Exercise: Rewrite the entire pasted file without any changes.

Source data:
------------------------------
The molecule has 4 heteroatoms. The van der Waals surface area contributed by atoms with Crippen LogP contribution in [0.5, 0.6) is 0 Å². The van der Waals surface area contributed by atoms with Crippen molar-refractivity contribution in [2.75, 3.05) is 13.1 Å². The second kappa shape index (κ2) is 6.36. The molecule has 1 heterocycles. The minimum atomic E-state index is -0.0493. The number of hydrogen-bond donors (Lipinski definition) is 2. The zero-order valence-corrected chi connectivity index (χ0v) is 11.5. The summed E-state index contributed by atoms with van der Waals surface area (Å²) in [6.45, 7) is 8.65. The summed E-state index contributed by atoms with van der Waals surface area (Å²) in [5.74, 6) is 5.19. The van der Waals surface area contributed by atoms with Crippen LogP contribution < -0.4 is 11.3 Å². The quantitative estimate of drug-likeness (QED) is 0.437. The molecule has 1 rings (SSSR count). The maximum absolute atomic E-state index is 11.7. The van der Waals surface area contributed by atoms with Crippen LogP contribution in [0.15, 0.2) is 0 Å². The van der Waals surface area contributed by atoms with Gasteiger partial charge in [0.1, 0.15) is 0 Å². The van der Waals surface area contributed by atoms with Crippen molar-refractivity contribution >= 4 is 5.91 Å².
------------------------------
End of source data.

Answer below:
The molecule has 4 heteroatoms. The van der Waals surface area contributed by atoms with Crippen LogP contribution in [0.5, 0.6) is 0 Å². The van der Waals surface area contributed by atoms with Crippen molar-refractivity contribution in [2.75, 3.05) is 13.1 Å². The second kappa shape index (κ2) is 6.36. The molecule has 1 heterocycles. The minimum atomic E-state index is -0.0493. The number of hydrogen-bond donors (Lipinski definition) is 2. The zero-order valence-corrected chi connectivity index (χ0v) is 11.5. The summed E-state index contributed by atoms with van der Waals surface area (Å²) in [6.45, 7) is 8.65. The summed E-state index contributed by atoms with van der Waals surface area (Å²) in [5.74, 6) is 5.19. The van der Waals surface area contributed by atoms with Crippen LogP contribution < -0.4 is 11.3 Å². The quantitative estimate of drug-likeness (QED) is 0.437. The molecule has 1 rings (SSSR count). The maximum absolute atomic E-state index is 11.7. The van der Waals surface area contributed by atoms with Crippen LogP contribution in [0.15, 0.2) is 0 Å². The van der Waals surface area contributed by atoms with Gasteiger partial charge in [0.1, 0.15) is 0 Å². The van der Waals surface area contributed by atoms with Crippen molar-refractivity contribution >= 4 is 5.91 Å².